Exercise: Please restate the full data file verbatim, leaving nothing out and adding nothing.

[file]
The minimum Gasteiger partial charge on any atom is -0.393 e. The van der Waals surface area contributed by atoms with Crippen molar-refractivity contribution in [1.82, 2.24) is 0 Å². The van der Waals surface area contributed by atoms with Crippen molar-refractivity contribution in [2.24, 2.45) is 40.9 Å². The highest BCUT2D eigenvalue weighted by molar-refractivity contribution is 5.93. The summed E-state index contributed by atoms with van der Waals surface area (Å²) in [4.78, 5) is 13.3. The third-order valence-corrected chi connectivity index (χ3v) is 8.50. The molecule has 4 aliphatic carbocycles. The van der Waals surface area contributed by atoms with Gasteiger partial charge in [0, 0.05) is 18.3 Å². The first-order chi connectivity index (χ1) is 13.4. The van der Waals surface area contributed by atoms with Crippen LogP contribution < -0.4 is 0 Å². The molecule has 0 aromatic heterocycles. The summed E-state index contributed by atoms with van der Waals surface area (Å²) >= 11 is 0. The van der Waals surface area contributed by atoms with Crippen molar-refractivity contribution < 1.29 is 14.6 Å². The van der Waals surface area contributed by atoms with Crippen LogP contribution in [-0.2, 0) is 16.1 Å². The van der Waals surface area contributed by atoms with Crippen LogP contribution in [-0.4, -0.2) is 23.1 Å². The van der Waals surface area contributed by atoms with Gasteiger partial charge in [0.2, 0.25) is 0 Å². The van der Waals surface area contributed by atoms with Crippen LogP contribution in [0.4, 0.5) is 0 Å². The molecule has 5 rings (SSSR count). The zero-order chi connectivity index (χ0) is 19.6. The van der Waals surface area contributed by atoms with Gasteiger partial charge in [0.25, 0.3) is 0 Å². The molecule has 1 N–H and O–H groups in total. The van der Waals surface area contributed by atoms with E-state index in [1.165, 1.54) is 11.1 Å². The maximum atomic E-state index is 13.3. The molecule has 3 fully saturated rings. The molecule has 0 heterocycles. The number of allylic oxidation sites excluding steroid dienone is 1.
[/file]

The minimum Gasteiger partial charge on any atom is -0.393 e. The van der Waals surface area contributed by atoms with Crippen molar-refractivity contribution in [1.82, 2.24) is 0 Å². The van der Waals surface area contributed by atoms with Crippen molar-refractivity contribution in [2.24, 2.45) is 40.9 Å². The highest BCUT2D eigenvalue weighted by molar-refractivity contribution is 5.93. The summed E-state index contributed by atoms with van der Waals surface area (Å²) in [4.78, 5) is 13.3. The third-order valence-corrected chi connectivity index (χ3v) is 8.50. The molecule has 4 aliphatic carbocycles. The van der Waals surface area contributed by atoms with Gasteiger partial charge in [0, 0.05) is 18.3 Å². The first-order chi connectivity index (χ1) is 13.4. The van der Waals surface area contributed by atoms with Crippen LogP contribution < -0.4 is 0 Å². The molecule has 0 aromatic heterocycles. The summed E-state index contributed by atoms with van der Waals surface area (Å²) >= 11 is 0. The van der Waals surface area contributed by atoms with Crippen molar-refractivity contribution < 1.29 is 14.6 Å². The van der Waals surface area contributed by atoms with Crippen LogP contribution in [-0.2, 0) is 16.1 Å². The van der Waals surface area contributed by atoms with Crippen LogP contribution in [-0.4, -0.2) is 23.1 Å². The van der Waals surface area contributed by atoms with Gasteiger partial charge in [0.2, 0.25) is 0 Å². The van der Waals surface area contributed by atoms with Crippen LogP contribution in [0.4, 0.5) is 0 Å². The molecule has 5 rings (SSSR count). The zero-order chi connectivity index (χ0) is 19.6. The van der Waals surface area contributed by atoms with Gasteiger partial charge in [0.25, 0.3) is 0 Å². The molecule has 1 N–H and O–H groups in total. The van der Waals surface area contributed by atoms with E-state index in [1.165, 1.54) is 11.1 Å². The maximum atomic E-state index is 13.3. The molecule has 3 fully saturated rings. The molecule has 0 heterocycles. The number of allylic oxidation sites excluding steroid dienone is 1.